Veggie chow mein is a quick and easy Chinese noodle dish that can be fried up in just 15 minutes, and is a great fridge clearer!
Veggie chow mein is one of my go-to Chinese dishes to make – it’s super quick, it’s super easy, and it’s always delicious. You can’t beat this big bowlful of noodles with veggies, smoked tofu and salty sauce.
What is chow mein?
Chow mein is a simple Chinese dish made with thick noodles, stir-fried with veggies.
There are no set rules about how to make chow mein. You can use whatever vegetables you like. You can add tofu for protein. You can scramble in an egg. You can top it with fresh coriander, chopped cashew nuts, sesame seeds…
Chow mein may be a Chinese dish, but different countries have developed their own versions, so really you can make it however you like. As usual, I’m much more concerned with making a tasty dinner for my family than with making an authentically Chinese dish.
Here’s my version!
To start, stir-fry your vegetables. Use the biggest wok you have, it will make things much easier once you start to add the other components of your veggie chow mein!
Make sure you add plenty of garlic, a little ginger, and some red chilli – start to build the flavour straight away.
Cook the veg until they’re fairly tender, but still have a bit of bite to them. We don’t want soggy veg.
What vegetables should I use in chow mein?
There are all sorts of vegetables that work really well in veggie chow mein. Ideally, you want to choose at least 3-4 different veg, so your meal has plenty of different flavours and textures.
I actually used a shop-bought mix of stir-fry vegetables, as it ends up being much cheaper than buying each vegetable individually, and creates a lot less waste. I augmented the mix with a couple of other vegetables that I wanted to include.
My veggie chow mein had:
- bean sprouts
- mange tout
Other vegetables that would work really well in your chow mein:
- baby corn
- spring onions
- green beans
Fresh egg noodles
Next, add your noodles!
Chow mein typically uses thick egg noodles. I like to use fresh noodles, which can be added straight to the pan with no pre-cooking.
Of course, you can use dried noodles instead if that’s what you have – just boil them until they’re soft before adding them to the pan.
Crispy smoked tofu
I wanted to add a bit of extra protein to my veggie chow mein, so I also added some tofu, which I fried on its own in a pan first, to get it nice and crispy.
This time I used smoked tofu, which is really tasty, and has a lovely smoky flavour – but normal tofu will work well too!
Just mix everything together in your enormous wok, add a very generous splash of soy sauce, and serve!
How to serve chow mein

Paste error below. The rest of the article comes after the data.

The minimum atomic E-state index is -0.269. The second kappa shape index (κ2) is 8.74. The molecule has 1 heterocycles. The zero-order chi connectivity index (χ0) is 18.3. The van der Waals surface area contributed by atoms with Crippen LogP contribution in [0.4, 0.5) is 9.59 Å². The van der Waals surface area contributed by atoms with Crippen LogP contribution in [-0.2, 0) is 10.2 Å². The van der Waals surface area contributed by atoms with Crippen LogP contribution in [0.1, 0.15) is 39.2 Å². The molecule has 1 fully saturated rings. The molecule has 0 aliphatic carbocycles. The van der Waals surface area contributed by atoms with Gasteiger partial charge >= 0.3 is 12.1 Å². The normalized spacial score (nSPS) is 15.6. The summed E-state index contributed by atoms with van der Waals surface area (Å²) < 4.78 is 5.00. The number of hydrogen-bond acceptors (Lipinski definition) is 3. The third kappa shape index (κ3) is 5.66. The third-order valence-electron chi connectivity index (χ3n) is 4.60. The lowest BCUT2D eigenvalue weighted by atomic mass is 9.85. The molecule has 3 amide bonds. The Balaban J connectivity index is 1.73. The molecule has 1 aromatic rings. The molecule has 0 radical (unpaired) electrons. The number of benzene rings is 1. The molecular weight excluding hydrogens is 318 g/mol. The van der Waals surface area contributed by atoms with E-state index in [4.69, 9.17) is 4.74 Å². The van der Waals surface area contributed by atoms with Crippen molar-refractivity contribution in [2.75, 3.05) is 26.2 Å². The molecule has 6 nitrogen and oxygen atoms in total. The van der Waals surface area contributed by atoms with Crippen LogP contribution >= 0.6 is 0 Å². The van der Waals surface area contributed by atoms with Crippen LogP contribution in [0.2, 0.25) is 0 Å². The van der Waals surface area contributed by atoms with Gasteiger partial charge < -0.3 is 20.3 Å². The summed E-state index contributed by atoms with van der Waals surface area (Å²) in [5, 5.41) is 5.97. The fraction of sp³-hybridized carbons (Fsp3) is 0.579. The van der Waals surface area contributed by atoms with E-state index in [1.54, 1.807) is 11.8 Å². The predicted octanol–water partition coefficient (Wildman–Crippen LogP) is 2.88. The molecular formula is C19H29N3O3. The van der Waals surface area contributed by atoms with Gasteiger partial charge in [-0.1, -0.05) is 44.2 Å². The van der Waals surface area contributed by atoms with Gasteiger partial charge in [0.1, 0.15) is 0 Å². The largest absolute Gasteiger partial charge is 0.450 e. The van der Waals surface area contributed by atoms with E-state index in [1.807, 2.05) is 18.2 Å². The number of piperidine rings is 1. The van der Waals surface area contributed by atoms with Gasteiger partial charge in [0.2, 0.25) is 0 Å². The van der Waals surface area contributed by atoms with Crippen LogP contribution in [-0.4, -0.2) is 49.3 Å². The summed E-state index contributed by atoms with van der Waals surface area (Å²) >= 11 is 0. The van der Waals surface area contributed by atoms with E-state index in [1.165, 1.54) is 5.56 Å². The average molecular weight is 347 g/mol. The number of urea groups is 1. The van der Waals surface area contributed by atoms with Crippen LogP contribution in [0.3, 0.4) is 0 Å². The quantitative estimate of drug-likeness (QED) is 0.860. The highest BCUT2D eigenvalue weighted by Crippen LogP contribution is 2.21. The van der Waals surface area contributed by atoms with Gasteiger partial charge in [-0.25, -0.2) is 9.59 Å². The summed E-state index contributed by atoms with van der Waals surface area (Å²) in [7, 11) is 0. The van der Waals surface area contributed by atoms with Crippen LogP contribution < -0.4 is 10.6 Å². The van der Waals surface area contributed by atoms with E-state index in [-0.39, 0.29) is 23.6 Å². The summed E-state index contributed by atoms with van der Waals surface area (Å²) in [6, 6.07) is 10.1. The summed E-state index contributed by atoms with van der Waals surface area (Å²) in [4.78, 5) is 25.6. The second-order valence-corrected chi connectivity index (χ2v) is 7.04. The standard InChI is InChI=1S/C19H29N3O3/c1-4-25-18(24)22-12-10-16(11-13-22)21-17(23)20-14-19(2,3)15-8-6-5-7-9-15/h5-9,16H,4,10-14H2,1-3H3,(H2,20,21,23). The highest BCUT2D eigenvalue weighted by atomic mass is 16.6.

You can serve chow mein as a side dish or a main dish, whatever works best for you.
Personally, I think it works fine as a full meal in its own right – it already contains veg, carbs and protein, so you don’t really need to add anything else. I just added some steamed broccoli and a veggie spring roll on the side, just because I’ll happily take any excuse to add pastry to my meal.
If you’d prefer to serve your chow mein as a side dish, it would go beautifully with a Chinese-style curry like my chip shop Chinese curry! Though you probably don’t need to double up on the tofu and all those veg, so in this case I’d skip the tofu in the chow mein, and go easy on the veg too.
However you choose to serve your veggie chow mein, it makes a really tasty Chinese meal that can be stirred up in only about 15 minutes!
Veggie chow mein
- 2 tbsp oil, divided
- 350 g (~ 12 1/2 oz) mixed stir fry vegetables (~ 5 cups when chopped) – see blog post for vegetable ideas
- 1/2 mild red chilli, finely chopped
- 3 cloves garlic, minced
- 1/2 tsp puréed ginger
- 160 g (~ 5 1/2 oz) extra firm tofu (I used smoked tofu), pressed and cut into bitesize pieces
- 410 g (~ 14 1/2 oz) fresh egg noodles
- 4 tbsp soy sauce
- 1/4 tsp Chinese five spice
- Black pepper
- 1 tbsp sesame seeds, to serve (optional)
- Heat a dash of oil in a large wok, and add the vegetables. Stir-fry the veg for a couple of minutes, then add the chilli, garlic and ginger, and cook for a further 5 minutes, until the vegetables are fairly tender but still with a bit of bite.
- While the vegetables are cooking, heat the remaining oil in a separate frying pan, and add the pieces of tofu. Cook for 5-10 minutes over a fairly high heat, until slightly crispy.
- Add the fresh noodles to the cooked vegetables, along with the crispy tofu, soy sauce, five spice, and a pinch of black pepper. Mix thoroughly, and cook over a medium heat for another 5 minutes or so, until the noodles are soft and everything is piping hot. If the chow mein starts to look a bit dry, add a splash of water.
- Serve hot, sprinkled with sesame seeds if desired.
Note: Nutritional information is approximate, and will depend on exactly what ingredients you choose. Information above is for 1/3 of the recipe.